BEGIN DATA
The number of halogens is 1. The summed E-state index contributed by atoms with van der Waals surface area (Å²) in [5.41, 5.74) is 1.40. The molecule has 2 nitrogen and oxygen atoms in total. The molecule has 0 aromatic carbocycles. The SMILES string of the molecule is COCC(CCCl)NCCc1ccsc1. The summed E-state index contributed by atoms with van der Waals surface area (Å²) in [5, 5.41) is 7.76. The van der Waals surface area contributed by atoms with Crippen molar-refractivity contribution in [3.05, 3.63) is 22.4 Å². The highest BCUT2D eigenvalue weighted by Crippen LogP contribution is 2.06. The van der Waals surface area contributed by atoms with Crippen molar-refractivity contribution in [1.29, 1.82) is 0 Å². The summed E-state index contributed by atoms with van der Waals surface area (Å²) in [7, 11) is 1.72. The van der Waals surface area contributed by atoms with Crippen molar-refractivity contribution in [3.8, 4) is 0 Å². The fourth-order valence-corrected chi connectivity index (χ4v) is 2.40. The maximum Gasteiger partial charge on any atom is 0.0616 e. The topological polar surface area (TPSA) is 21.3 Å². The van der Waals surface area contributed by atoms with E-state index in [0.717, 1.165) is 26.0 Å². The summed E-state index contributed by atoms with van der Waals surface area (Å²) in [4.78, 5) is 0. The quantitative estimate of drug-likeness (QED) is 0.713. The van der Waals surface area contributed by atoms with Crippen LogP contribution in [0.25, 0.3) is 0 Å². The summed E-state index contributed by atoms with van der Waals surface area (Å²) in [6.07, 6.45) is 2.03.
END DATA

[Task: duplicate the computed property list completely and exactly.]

The number of halogens is 1. The summed E-state index contributed by atoms with van der Waals surface area (Å²) in [5.41, 5.74) is 1.40. The molecule has 2 nitrogen and oxygen atoms in total. The molecule has 0 aromatic carbocycles. The SMILES string of the molecule is COCC(CCCl)NCCc1ccsc1. The summed E-state index contributed by atoms with van der Waals surface area (Å²) in [5, 5.41) is 7.76. The van der Waals surface area contributed by atoms with Crippen molar-refractivity contribution in [3.05, 3.63) is 22.4 Å². The highest BCUT2D eigenvalue weighted by Crippen LogP contribution is 2.06. The van der Waals surface area contributed by atoms with Crippen molar-refractivity contribution in [1.29, 1.82) is 0 Å². The summed E-state index contributed by atoms with van der Waals surface area (Å²) in [7, 11) is 1.72. The van der Waals surface area contributed by atoms with Crippen molar-refractivity contribution in [3.8, 4) is 0 Å². The fourth-order valence-corrected chi connectivity index (χ4v) is 2.40. The maximum Gasteiger partial charge on any atom is 0.0616 e. The topological polar surface area (TPSA) is 21.3 Å². The van der Waals surface area contributed by atoms with E-state index in [0.717, 1.165) is 26.0 Å². The summed E-state index contributed by atoms with van der Waals surface area (Å²) in [4.78, 5) is 0. The quantitative estimate of drug-likeness (QED) is 0.713. The van der Waals surface area contributed by atoms with Crippen LogP contribution in [0.25, 0.3) is 0 Å². The summed E-state index contributed by atoms with van der Waals surface area (Å²) in [6.07, 6.45) is 2.03.